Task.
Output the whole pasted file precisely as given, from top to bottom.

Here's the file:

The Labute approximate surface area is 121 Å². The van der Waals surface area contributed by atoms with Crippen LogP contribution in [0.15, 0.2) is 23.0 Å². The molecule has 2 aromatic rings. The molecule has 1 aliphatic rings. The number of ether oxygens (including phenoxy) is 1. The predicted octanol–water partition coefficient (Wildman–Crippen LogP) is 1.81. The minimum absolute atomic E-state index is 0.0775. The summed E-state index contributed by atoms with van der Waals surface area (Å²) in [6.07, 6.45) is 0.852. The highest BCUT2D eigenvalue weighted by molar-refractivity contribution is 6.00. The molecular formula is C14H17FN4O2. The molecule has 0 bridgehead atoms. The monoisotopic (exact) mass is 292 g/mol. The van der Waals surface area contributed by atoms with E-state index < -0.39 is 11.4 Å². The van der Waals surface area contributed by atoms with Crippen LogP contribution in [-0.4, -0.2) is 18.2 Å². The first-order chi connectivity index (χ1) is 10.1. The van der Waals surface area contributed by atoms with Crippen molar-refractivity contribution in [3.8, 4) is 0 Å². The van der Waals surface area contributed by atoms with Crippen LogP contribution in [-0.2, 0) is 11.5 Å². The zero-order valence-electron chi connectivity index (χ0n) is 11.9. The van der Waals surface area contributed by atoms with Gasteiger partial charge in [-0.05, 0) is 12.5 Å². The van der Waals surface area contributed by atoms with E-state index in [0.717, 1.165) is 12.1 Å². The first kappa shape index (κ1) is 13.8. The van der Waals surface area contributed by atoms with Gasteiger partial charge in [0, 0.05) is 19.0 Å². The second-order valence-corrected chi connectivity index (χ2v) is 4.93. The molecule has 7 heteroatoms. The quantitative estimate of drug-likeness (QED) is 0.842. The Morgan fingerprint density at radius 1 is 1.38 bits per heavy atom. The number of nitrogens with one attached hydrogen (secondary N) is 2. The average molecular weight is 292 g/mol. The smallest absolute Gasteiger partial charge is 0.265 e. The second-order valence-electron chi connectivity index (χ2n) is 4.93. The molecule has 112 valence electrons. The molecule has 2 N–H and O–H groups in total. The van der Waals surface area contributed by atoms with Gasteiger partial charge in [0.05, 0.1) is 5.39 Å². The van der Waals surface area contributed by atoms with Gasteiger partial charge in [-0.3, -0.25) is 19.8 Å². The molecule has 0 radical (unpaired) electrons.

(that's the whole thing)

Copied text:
The Labute approximate surface area is 121 Å². The van der Waals surface area contributed by atoms with Crippen LogP contribution in [0.15, 0.2) is 23.0 Å². The molecule has 2 aromatic rings. The molecule has 1 aliphatic rings. The number of ether oxygens (including phenoxy) is 1. The predicted octanol–water partition coefficient (Wildman–Crippen LogP) is 1.81. The minimum absolute atomic E-state index is 0.0775. The summed E-state index contributed by atoms with van der Waals surface area (Å²) in [6.07, 6.45) is 0.852. The highest BCUT2D eigenvalue weighted by molar-refractivity contribution is 6.00. The molecular formula is C14H17FN4O2. The molecule has 0 bridgehead atoms. The monoisotopic (exact) mass is 292 g/mol. The van der Waals surface area contributed by atoms with E-state index < -0.39 is 11.4 Å². The van der Waals surface area contributed by atoms with Crippen LogP contribution in [-0.4, -0.2) is 18.2 Å². The first-order chi connectivity index (χ1) is 10.1. The van der Waals surface area contributed by atoms with Crippen molar-refractivity contribution in [3.8, 4) is 0 Å². The van der Waals surface area contributed by atoms with Crippen LogP contribution in [-0.2, 0) is 11.5 Å². The zero-order valence-electron chi connectivity index (χ0n) is 11.9. The van der Waals surface area contributed by atoms with Gasteiger partial charge in [-0.05, 0) is 12.5 Å². The van der Waals surface area contributed by atoms with E-state index in [0.717, 1.165) is 12.1 Å². The first kappa shape index (κ1) is 13.8. The van der Waals surface area contributed by atoms with Gasteiger partial charge in [0, 0.05) is 19.0 Å². The second-order valence-corrected chi connectivity index (χ2v) is 4.93. The molecule has 7 heteroatoms. The quantitative estimate of drug-likeness (QED) is 0.842. The Morgan fingerprint density at radius 1 is 1.38 bits per heavy atom. The number of nitrogens with one attached hydrogen (secondary N) is 2. The average molecular weight is 292 g/mol. The smallest absolute Gasteiger partial charge is 0.265 e. The second-order valence-electron chi connectivity index (χ2n) is 4.93. The molecule has 112 valence electrons. The molecule has 2 N–H and O–H groups in total. The van der Waals surface area contributed by atoms with Gasteiger partial charge in [0.05, 0.1) is 5.39 Å². The van der Waals surface area contributed by atoms with Gasteiger partial charge in [-0.3, -0.25) is 19.8 Å². The molecule has 0 radical (unpaired) electrons.